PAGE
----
espresso making machines

The size of your coffee grind is important because it controls the amount of coffee oils that are extracted in a given period of time. For example, a finer grind (which refers to coffee grounds that are extremely small) facilitates the extraction of the oils.

Finer coffee grounds allow the oils to be extracted more quickly and easily. Because of these characteristics, finer grinds are often used in quick brewing methods such as espresso.

Espresso only takes a couple of seconds to brew properly. This is due in part to the fine coffee grounds it uses.

The finer coffee grounds are easy to over extract due to the ease with which they are prepared. Over extraction means that too many coffee oils have entered the final brew.

While the oils provide flavor to the coffee, too many oils can produce a bitter brew.

Conversely, coarse grinds are used in slow brewing methods, such as cold brewing, because they make it difficult to extract the oils from the coffee. Coarse grinds facilitate insufficient extraction of coffee oils, which produces a watery and bitter coffee.

The extraction of coffee oil is difficult to perform correctly. Preparing coffee has to do with finding the optimum point between the extracted and under-extracted beans. This will depend on the method of preparation and the grinding of the coffee beans.

What type of coffee grinder should I choose?

There are many ways to grind coffee beans, from using a simple blender to using a professional burr grinder.

Although there are many grinding options to choose from, your brewing method should guide your choice of coffee grinder.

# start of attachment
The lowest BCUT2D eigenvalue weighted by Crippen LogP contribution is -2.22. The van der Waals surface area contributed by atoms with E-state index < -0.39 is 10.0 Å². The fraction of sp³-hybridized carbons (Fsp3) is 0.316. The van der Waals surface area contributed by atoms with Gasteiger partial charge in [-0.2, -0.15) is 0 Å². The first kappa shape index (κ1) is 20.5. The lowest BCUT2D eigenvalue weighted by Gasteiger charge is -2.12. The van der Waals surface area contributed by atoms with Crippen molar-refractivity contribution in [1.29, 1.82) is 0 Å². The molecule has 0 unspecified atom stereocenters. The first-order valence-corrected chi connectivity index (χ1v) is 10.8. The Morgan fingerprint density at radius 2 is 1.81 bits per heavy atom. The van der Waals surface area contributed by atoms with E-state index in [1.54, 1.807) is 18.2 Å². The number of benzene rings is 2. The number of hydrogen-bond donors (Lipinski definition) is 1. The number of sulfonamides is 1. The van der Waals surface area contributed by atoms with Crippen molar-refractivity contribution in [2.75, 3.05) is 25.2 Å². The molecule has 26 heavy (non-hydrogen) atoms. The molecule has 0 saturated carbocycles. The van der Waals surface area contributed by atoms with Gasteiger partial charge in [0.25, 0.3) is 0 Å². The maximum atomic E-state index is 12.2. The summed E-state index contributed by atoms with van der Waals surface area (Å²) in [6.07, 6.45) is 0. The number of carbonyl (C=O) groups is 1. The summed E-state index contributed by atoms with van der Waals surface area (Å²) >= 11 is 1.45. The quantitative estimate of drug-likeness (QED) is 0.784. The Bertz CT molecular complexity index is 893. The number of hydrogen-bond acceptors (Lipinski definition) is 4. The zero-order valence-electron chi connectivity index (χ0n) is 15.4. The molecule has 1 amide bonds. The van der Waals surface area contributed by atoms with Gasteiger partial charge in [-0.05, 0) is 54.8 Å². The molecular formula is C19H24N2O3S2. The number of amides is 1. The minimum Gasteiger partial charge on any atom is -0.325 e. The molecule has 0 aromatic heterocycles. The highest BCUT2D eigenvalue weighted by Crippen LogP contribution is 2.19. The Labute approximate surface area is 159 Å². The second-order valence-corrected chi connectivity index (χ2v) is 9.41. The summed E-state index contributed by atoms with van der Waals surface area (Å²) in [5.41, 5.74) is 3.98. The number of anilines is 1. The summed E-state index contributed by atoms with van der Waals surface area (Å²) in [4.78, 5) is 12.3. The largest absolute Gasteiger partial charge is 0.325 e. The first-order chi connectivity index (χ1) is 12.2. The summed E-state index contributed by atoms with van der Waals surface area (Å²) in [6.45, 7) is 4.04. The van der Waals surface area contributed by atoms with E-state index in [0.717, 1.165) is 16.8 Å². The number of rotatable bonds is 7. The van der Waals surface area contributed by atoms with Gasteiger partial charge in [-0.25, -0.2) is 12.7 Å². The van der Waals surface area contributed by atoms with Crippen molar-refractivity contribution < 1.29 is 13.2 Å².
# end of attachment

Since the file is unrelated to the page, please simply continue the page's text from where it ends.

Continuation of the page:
Some grinders are much better for certain brewing methods than others. Turkish coffee is incredibly good. This fine grind can only be achieved using special coffee grinders due to its unusually fine, almost powdery consistency.

Personal preference can also guide your coffee grinder decisions.

Some grinders require a little attention, while others are fully automatic and require almost no brainpower. Finding the coffee grinder that suits your lifestyle and brewing method can take your morning coffee to another level.

Burr vs Blade

Most coffee grinders come with one of two methods for grinding coffee beans: using burrs or using blades.

Both grinding methods have benefits, but deciding between the two depends on your skill level and how much money you’re willing to pay for a coffee grinder.


Burr grinders are most common in large coffee shop chains like Starbucks. They have two abrasive “burrs” that grind the coffee beans between them to achieve a perfectly uniform coffee grind.

One of the biggest benefits of burr grinders is their flexibility. Burr grinders can be adjusted to almost any coffee grind. By doing this, they can adapt to almost any brewing method.